110-112 W27th st.
The Asian American Writers' Workshop (AAWW)—an alternative arts space dedicated to literature at the intersection of race, migration, and social justice—is hiring an editor to develop and execute literary initiatives related to the politics of mass incarceration and migrant detention. The editor will commission and edit work for literary portfolios published on AAWW’s The Margins and will also help organize events and community partnerships tied to each portfolio, with the support of additional AAWW staff. The editor will bring their vision on how AAWW can shape these new and experimental programs.
Our goals: to create multiple entry points for readers who might not see the movement against mass incarceration as their own, and in particular to draw Asian Americans into the anti-incarceration movement; to affirm the humanity of incarcerated populations through storytelling; and to produce work that builds bridges between migrant and criminal justice. We see this as a cultural endeavor, rather than an advocacy or organizing tool, and look for applicants who can engage with these themes through literature.
This position is ideal for an ambitious, organized editor who recognizes the importance of building solidarity between migrant justice and criminal justice movements; believes in the value of publishing excellent fiction, creative nonfiction and poetry to creating new ways to imagine political futures; and would love to build experience in a vibrant alternative arts space. The ideal candidate will possess experience editing in a professional context and managing and building new projects and ongoing relationships. We also see this editor joining our editorial and artistic team more generally and helping support AAWW’s programs beyond this project.
This is a three-day-a-week position with health benefits. The Editor must be able to work in New York City.
The editor will solicit, commission and edit fiction, creative nonfiction, and poetry for a series of literary portfolios that (1) tie Asian American politics, feminist politics, and the politics of migrant justice to mass incarceration; (2) show the human cost and lived experiences of mass incarceration for incarcerated people, deportees, and their families; (3) build a vision for a world without cages and a world without borders.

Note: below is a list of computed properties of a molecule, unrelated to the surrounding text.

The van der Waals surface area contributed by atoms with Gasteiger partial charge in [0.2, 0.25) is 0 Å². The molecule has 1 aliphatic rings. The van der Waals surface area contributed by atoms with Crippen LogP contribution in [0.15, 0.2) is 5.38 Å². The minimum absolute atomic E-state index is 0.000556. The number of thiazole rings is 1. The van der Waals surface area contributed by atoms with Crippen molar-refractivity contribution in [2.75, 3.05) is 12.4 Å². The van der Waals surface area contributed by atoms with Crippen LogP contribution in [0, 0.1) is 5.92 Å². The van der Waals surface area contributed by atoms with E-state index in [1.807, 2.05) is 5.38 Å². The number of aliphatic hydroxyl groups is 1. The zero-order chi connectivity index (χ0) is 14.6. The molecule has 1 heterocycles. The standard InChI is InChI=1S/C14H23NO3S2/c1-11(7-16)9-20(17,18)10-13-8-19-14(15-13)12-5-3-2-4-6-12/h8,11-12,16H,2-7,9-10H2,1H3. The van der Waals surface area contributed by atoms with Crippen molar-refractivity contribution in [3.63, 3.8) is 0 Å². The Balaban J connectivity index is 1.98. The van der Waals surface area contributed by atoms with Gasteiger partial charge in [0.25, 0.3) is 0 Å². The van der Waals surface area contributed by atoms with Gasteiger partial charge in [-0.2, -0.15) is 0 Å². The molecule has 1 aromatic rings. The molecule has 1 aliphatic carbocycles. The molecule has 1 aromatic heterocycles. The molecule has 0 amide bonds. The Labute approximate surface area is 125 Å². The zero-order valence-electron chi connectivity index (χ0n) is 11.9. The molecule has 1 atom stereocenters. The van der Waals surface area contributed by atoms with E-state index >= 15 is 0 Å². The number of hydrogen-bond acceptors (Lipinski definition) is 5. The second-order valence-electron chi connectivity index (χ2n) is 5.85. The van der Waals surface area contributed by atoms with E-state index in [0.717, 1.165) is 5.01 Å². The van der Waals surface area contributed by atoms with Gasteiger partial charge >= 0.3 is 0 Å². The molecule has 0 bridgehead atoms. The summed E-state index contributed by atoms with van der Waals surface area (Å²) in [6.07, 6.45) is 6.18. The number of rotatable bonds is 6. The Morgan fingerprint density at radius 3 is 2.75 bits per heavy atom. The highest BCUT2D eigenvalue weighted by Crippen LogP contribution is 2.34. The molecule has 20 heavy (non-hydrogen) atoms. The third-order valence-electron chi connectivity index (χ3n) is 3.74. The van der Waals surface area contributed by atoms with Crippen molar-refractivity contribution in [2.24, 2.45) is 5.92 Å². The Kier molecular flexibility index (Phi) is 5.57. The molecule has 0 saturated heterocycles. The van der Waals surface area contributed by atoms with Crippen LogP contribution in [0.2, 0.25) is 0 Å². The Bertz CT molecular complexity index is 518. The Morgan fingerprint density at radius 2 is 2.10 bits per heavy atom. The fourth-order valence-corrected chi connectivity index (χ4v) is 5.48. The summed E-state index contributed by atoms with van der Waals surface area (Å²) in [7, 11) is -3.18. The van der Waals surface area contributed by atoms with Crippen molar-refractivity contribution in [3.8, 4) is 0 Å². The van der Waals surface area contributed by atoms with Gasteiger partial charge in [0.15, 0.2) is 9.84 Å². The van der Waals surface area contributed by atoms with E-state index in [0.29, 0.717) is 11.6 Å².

The editor will join our editorial staff, participate in editorial meetings, research and develop story ideas for the project with the support of AAWW’s Editorial Director, manage relationships with writers, guide production of pieces and accompanying art, maintain social media around pieces, and work with A/V staff to build a multimedia campaign around the work published.
The editor will promote, co-publish, and signal boost published portfolios via collaborations with larger media organizations to amplify the national impact of pieces produced for the project and to widen distribution. The editor will also identify concrete ways in which published work can help feed into active campaigns by organizations working in the field.
The editor will work in collaboration with AAWW’s Cultural Organizer and Deputy Director to plan a series of public events and workshops to engage community members and organizers around the issues of migrant justice and mass incarceration.
We are searching for an Editor who is excited by the prospect of building a body of work by a multiracial group of writers that builds bridges between literatures and struggles that are often isolated from each other. A working knowledge of currents in contemporary literature, including Asian American literature and prison abolitionist literature. The Editor should be familiar with conversations in both the migrant justice movement and the movements against mass incarceration, and possibly possess prior experience working alongside these movements.